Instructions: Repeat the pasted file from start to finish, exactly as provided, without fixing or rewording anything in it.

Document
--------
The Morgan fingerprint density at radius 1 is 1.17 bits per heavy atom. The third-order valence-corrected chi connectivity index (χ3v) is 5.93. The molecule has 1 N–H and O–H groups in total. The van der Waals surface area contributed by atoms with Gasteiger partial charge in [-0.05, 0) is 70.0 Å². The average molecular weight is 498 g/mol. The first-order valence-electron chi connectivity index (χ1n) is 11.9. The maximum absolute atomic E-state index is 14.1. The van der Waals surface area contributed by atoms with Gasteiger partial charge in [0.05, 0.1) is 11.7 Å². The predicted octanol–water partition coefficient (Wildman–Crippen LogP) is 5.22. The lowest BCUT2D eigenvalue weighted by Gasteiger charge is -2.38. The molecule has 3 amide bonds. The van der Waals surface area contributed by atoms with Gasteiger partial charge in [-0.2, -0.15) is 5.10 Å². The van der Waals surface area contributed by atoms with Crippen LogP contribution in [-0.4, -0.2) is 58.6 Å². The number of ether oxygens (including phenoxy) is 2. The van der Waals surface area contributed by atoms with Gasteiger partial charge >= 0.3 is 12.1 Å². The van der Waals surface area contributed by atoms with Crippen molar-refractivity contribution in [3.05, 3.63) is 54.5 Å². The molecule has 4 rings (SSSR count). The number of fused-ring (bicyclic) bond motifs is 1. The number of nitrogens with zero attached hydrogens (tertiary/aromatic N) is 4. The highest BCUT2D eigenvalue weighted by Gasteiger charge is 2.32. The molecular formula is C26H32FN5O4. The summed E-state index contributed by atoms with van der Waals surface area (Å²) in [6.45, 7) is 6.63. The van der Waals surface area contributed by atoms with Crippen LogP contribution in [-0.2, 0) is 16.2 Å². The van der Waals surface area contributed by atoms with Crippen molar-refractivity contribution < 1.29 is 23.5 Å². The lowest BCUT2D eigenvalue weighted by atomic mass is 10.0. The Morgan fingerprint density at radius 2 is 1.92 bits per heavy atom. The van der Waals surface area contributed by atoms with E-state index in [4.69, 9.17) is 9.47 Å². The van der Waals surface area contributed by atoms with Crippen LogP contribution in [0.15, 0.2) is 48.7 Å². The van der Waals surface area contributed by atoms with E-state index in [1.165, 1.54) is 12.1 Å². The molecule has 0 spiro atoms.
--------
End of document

The Morgan fingerprint density at radius 1 is 1.17 bits per heavy atom. The third-order valence-corrected chi connectivity index (χ3v) is 5.93. The molecule has 1 N–H and O–H groups in total. The van der Waals surface area contributed by atoms with Gasteiger partial charge in [-0.05, 0) is 70.0 Å². The average molecular weight is 498 g/mol. The first-order valence-electron chi connectivity index (χ1n) is 11.9. The maximum absolute atomic E-state index is 14.1. The van der Waals surface area contributed by atoms with Gasteiger partial charge in [0.05, 0.1) is 11.7 Å². The predicted octanol–water partition coefficient (Wildman–Crippen LogP) is 5.22. The lowest BCUT2D eigenvalue weighted by Gasteiger charge is -2.38. The molecule has 3 amide bonds. The van der Waals surface area contributed by atoms with Gasteiger partial charge in [-0.2, -0.15) is 5.10 Å². The van der Waals surface area contributed by atoms with Crippen LogP contribution in [-0.4, -0.2) is 58.6 Å². The number of ether oxygens (including phenoxy) is 2. The van der Waals surface area contributed by atoms with Gasteiger partial charge >= 0.3 is 12.1 Å². The van der Waals surface area contributed by atoms with Crippen molar-refractivity contribution in [3.05, 3.63) is 54.5 Å². The molecule has 4 rings (SSSR count). The number of fused-ring (bicyclic) bond motifs is 1. The number of nitrogens with zero attached hydrogens (tertiary/aromatic N) is 4. The highest BCUT2D eigenvalue weighted by Gasteiger charge is 2.32. The molecular formula is C26H32FN5O4. The summed E-state index contributed by atoms with van der Waals surface area (Å²) in [6.45, 7) is 6.63. The van der Waals surface area contributed by atoms with Crippen LogP contribution in [-0.2, 0) is 16.2 Å². The van der Waals surface area contributed by atoms with Crippen molar-refractivity contribution < 1.29 is 23.5 Å². The lowest BCUT2D eigenvalue weighted by atomic mass is 10.0. The Morgan fingerprint density at radius 2 is 1.92 bits per heavy atom. The van der Waals surface area contributed by atoms with E-state index in [4.69, 9.17) is 9.47 Å². The van der Waals surface area contributed by atoms with Crippen LogP contribution in [0.15, 0.2) is 48.7 Å². The van der Waals surface area contributed by atoms with E-state index in [1.165, 1.54) is 12.1 Å². The molecule has 0 spiro atoms.